EAST VILLAGE — When Hurricane Sandy left the East Village dark for days, the Rev. Richard Del Rio did what he's done for decades. He served.
Del Rio and his congregants from Abounding Grace Ministries pulled together a base inside Dry Dock Park on Avenue D, and began handing out water, food and blankets to residents in need — even teaching himself to drive a forklift to help provide supplies.
In crisis mode, and faced with what Del Rio labeled a lagged response from the City Council, he had a new calling — to run for a council seat.
The pastor is hoping to represent District 2, which covers eastern Manhattan from the Lower East Side to southern parts of Murray Hill. Del Rio hopes to topple Councilwoman Rosie Mendez, who has been the district's City Council representative since 2006.
He's running on a platform of delivering services to the area's most vulnerable with a focus on young people and housing.
"I'm a father in this community and I take that as such a great honor," said Del Rio, 60, who has spent 30 years working with gangs, single parent families, young people and seniors.
"I think about this next generation. I am a family man and these are the values that I bring to the table."
Del Rio and his wife Arlene, a daughter of Norwegian immigrants, started Abounding Grace in 1992. It holds its Sunday service at P.S. 34 on East 12th Street and Avenue D for about 150 congregants. Their outreach ministry was captured in a 1997 the documentary "Pastor Harley."
After taking a backseat in his church leadership while he runs for office, Del Rio is now putting the finishing touches on his campaign office on Avenue C between East 6th and East 7th Street.
"The politicians are total disconnected," said Del Rio, who has not yet begun raising funds for his campaign.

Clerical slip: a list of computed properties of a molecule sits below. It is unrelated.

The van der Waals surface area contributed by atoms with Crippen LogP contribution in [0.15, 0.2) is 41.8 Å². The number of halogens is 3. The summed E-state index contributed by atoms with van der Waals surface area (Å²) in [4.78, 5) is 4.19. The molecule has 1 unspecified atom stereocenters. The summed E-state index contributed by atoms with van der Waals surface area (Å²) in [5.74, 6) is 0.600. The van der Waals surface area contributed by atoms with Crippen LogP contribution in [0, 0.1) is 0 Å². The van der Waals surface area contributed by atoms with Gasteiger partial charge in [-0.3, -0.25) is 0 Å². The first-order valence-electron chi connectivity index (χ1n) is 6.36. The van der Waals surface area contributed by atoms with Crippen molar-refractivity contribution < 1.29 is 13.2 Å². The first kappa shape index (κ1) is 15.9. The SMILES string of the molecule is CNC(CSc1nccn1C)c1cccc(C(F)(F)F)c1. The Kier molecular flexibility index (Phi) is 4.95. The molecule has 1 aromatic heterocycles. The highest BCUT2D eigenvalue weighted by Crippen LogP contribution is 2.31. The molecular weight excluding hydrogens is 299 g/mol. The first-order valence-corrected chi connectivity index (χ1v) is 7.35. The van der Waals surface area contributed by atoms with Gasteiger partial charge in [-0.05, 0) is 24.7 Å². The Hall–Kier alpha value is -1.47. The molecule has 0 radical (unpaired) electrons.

Del Rio's focus begins with affordable housing and eliminating the backlog of maintenance issues he said currently plagues NYCHA's public housing.
He also has a plan to restore the abandoned Baruch Bath House to the north of the Williamsburg Bridge into a community and recreation center.
"I want to see programs in this community and I want to see housing," Del Rio said.
To foster opportunities for the area's young people, Del Rio wants to implement programs that leverage adult mentors while involving young people in leadership as well as activism, education, the arts and sporting activities.
"For the most part these children don't have programs," he said. "There is no arts, there is no music. These are things that have suffered because leadership has neglected them."
As a former construction contractor, Del Rio said he has a mind for not just the poor, but for the small business owners and entrepreneurs in District 2.
With his faith background, Del Rio also said work can be done in partnership with local organizations including houses of worship.
"They [local politicians] have dismissed the faith community, but we are the first responders, we know the community," he said.
Growing up in Williamsburg with a mother who had multiple sclerosis, his parents switched his schooling to the New York Christian Academy at age 11 in an attempt to break his attachment to local gangs.
At 15, it was a crush on a high school teacher that led Del Rio to Christianity. Five years later that teacher, Arlene, became his wife.
About 17 years ago at the request of an East Village mother dying of HIV/AIDS, Del Rio and his wife cared for her daughters, eventually adopting one and adding her to their family of three biological sons.
"These stories are just who we are," said Del Rio.
"We just want to serve people with the agenda of getting things done."